Symbian itself has long ago become a piece of abandonware, but during its chequered history there was a period in which an open-source version was released. It would be nice to think that projects such as this one might revive interest in this capable yet forgotten operating system, as with the passage of a decade the cost of hardware which might run it has fallen to the point of affordability. Does anyone want to relive the 2000s?
If there’s anything you can guarantee about a video game system, it’s that in 20 years after one suffers a commercial failure there will be a tiny yet rabid group of enthusiasts obsessed with that system. It’s true for the Virtual Boy, the Atari Jaguar, and of course, the Nokia N-Gage. For those not familiar, this was a quirky competitor of the Game Boy Advance that was also a cell phone. And for that reason it had more buttons than a four-player arcade cabinet, which has led to things like this custom controller.
Most N-Gage gaming these days takes place on emulators, this build is specifically built for the emulator experience. The original system had so many buttons that it’s difficult to get even a standard 102-key keyboard mapped comfortably to it, so something custom is almost necessary. [Lvaneede], the creator of this project, took some parts from an existing arcade cabinet he had and 3D printed the case in order to craft this custom controller. The buttons he chose are a little stiff for his liking, but it’s much better than using a keyboard.
In the video below, [Lvaneede] demonstrates it with a few of the N-Gage’s games. It seems to hold up pretty well. With backing from Sony and Sega, it’s a shame that these gaming platforms weren’t a bigger hit than they were, but there are plenty of people around with original hardware who are still patching and repairing them so they can still play some of these unique games.
Today the Nokia brand can be found on a range of well-screwed-together Androind phones and a few feature phones, but as older readers will remember that before their descent into corporate chaos and the Windows Phone wilderness, there was once a time when the Finnish manufacturer dominated the mobile phone landscape and produced some of the most innovative and creative handset designs ever created. It’s for some of these that [Michael Fitzmayer] has done some work providing tools revive the devices from an unfortunate bricking.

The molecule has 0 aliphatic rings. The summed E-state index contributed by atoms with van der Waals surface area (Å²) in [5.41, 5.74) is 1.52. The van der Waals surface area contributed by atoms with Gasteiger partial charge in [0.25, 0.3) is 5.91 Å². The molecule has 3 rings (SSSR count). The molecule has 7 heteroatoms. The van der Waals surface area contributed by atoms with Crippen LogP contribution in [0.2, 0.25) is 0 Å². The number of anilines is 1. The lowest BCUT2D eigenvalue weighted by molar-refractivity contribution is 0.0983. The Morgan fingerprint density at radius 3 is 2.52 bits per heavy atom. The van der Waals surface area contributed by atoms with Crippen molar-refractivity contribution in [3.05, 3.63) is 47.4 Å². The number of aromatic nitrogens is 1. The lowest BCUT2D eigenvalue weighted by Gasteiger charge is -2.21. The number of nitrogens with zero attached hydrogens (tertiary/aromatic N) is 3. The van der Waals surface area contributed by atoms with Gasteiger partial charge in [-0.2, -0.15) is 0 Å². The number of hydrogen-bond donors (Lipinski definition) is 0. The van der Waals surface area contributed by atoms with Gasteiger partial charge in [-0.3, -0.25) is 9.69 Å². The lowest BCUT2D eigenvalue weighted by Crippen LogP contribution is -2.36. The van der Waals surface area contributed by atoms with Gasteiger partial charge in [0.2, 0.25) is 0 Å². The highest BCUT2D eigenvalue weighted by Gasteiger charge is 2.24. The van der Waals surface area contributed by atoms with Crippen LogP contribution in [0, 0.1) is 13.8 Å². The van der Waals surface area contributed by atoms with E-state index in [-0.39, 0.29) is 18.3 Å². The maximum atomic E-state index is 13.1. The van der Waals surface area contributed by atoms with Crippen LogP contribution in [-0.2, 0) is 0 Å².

The N-Gage was the phone giant’s attempt to produce a handset that doubled as a handheld game console, and though it was a commercial failure at the time it has retained a following among enthusiasts. The flaw comes as its Symbian operating system fills its user partition, at which point the infamous “White Screen Of Death” occurs as the device can no longer reboot. Rewriting the flash chip used to be handled by Nokia service tools, but these can no longer be found. His fix substitutes a “Blue pill” STMF103-based dev board that connects to the Nokia FBus serial port and does its job. It’s possible that it could be used on other Symbian devices, but for now it’s only been tested on the N-Gages.
It’s easy to forget when a smartphone is defined by iOS and Android, that Symbian gave us a smartphone experience for the previous decade. For those of us who still pine for their miniaturised Carl Zeiss Tessar cameras and candybar form factors, it’s good to see them receiving some love.